I believe the way a leader takes on big challenges is by visualizing and articulating a goal—and by taking actions to get there. With the clear goal of achieving equity and excellence for all our students and their families, I’ve laid out four priorities for the coming year.

For me, the first priority we have as a school system is to accelerate learning and instruction.

This is our bread and butter: rigorous classroom instruction. How do I, as Chancellor, affect instruction in the classroom? How do we provide a clear, coherent, and high-quality instructional approach across our schools?

I started the work this summer by rolling out a new leadership and support structure. The focus had to be on bridging the divide between the central DOE and our schools. It had to be on making my staff—and the entire central DOE— work better for our kids, our schools, and our communities.

The new structure creates clear lines of accountability from each classroom directly to me. It brings resources closer to schools—where they need to be. It aligns support and supervision—so that the support that schools get align to what’s expected of them, and so schools don’t get conflicting directions from different offices.

Our realignment also solved a problem in our academic offices. Prior to my arrival last April, we had great, hard-working people focused on issues relating to English language learners. Great, hard-working people in special education. Great, hard-working people supporting  English and Social Studies and science education. But rarely did they have the opportunity to work with one another.

Let me tell you why that matters—because when children show up at our schools they are whole. They aren’t simply English language learners, or special education students. They are whole, and so too must our systems that support them.

Under the leadership of our new chief academic officer, we will unify and streamline instructional supports to our schools. We will provide robust professional development and curricular resources for our 79,000 teachers.

We will ensure that every student knows how to write well, think like a scientist, understand history, and even learn computer science. A New York City public school diploma must mean that our graduates are critical thinkers, are articulate and passionate on issues they care about, and can work in teams and collaborate to achieve big things.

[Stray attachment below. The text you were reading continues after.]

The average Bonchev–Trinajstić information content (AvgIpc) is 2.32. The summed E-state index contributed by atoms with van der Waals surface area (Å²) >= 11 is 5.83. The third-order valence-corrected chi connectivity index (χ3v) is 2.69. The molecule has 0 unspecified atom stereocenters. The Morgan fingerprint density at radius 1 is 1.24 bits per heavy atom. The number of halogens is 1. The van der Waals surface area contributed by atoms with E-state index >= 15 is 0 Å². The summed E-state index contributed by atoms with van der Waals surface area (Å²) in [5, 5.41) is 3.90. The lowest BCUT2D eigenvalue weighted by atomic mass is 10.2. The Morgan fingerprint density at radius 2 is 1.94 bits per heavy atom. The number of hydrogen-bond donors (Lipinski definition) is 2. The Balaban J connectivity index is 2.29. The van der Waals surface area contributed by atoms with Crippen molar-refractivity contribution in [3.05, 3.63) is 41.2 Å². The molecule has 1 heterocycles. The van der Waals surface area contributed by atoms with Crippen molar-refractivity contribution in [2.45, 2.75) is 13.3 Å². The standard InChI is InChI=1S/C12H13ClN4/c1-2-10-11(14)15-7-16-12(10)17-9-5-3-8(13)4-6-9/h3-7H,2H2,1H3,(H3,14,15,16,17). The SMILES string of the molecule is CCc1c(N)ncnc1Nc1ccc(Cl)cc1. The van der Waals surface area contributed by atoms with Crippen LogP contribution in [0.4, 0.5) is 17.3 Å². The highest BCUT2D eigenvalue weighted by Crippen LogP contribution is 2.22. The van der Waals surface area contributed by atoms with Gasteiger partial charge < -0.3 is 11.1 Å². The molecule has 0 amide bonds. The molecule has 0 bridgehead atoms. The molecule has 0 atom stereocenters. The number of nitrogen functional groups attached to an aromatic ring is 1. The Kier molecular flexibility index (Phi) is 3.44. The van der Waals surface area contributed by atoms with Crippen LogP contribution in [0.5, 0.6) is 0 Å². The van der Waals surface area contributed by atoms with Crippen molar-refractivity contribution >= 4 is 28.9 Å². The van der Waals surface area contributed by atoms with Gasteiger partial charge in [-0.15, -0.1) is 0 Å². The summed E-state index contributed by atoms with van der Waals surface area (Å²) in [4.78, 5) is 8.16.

If you think all children can’t learn at high levels, I’d like to tell you about something I retweeted during my first few months here in New York.

It was a tweet with a quote from a six-year-old student that said, “My teacher thought I was smarter than I was. So I was.”

Let me repeat that: “So I was.”

That’s a powerful reminder that our students will deliver what WE EXPECT of them. So, we must make this a system of high expectations for all students.

Our second priority is to partner with communities.

We won’t achieve equity and excellence until we really empower parents and communities.

Helping parents engage isn’t really enough. You see, it’s easy to engage parents. If a student doesn’t get into the afterschool program that they wanted to get into, I guarantee you the parent will be engaged. If a student doesn’t get into a specialty program, the parent will be engaged. Engagement is a very low bar.

But when you empower parents to be advocates for their children? That changes everything.

So, do parents know what they should be talking to teachers about at parent-teacher conference night? Do parents know what their child should know at the end of this school year or at the end of this semester? Or at the end of the unit? Do parents know how to access information to make good decisions for their children?

Knowledge is power.

There is already some good work underway that we will expand on:

No longer are we making families come to us, we’re bringing resources and services to them. We’re doing it in their native languages, so they can make the best decisions for their children.

Let me share an example.

Last month, I attended our first-ever Spanish-language specialized high school information fair in the Bronx.

Now, I’m not a big fan of the specialized high school admissions process based on a single test—but no matter how the system operates, we need to make sure all of our families are empowered with information to navigate it.

So here’s what we did:

We identified top-performing middle-school students whose home language was Spanish. We called their homes and invited them and their parents to an information session. At the information session, we talked to them about what the specialized high schools are, about the Specialized High School Admissions Test, how you can get tutoring for the test, the timeline for preparing for and taking the test.

The session was conducted entirely in Spanish.

I heard from so many of those Spanish-speaking parents who said, “I’ve never had this kind of information.”       

Community empowerment was also a focus of our restructure this summer. During my listening tour, families repeatedly asked me questions like, “Who do I go to for a problem at my child’s school?” “How do I get my child’s test scores?”

So, we’re helping parents and families navigate our complex system. If you’re not getting the answers you need, now there’s a geographically based executive superintendent for you to go to. It’s that simple. The buck stops there.

We will provide the infrastructure and systems for our parents to be empowered and active, particularly in historically underserved communities.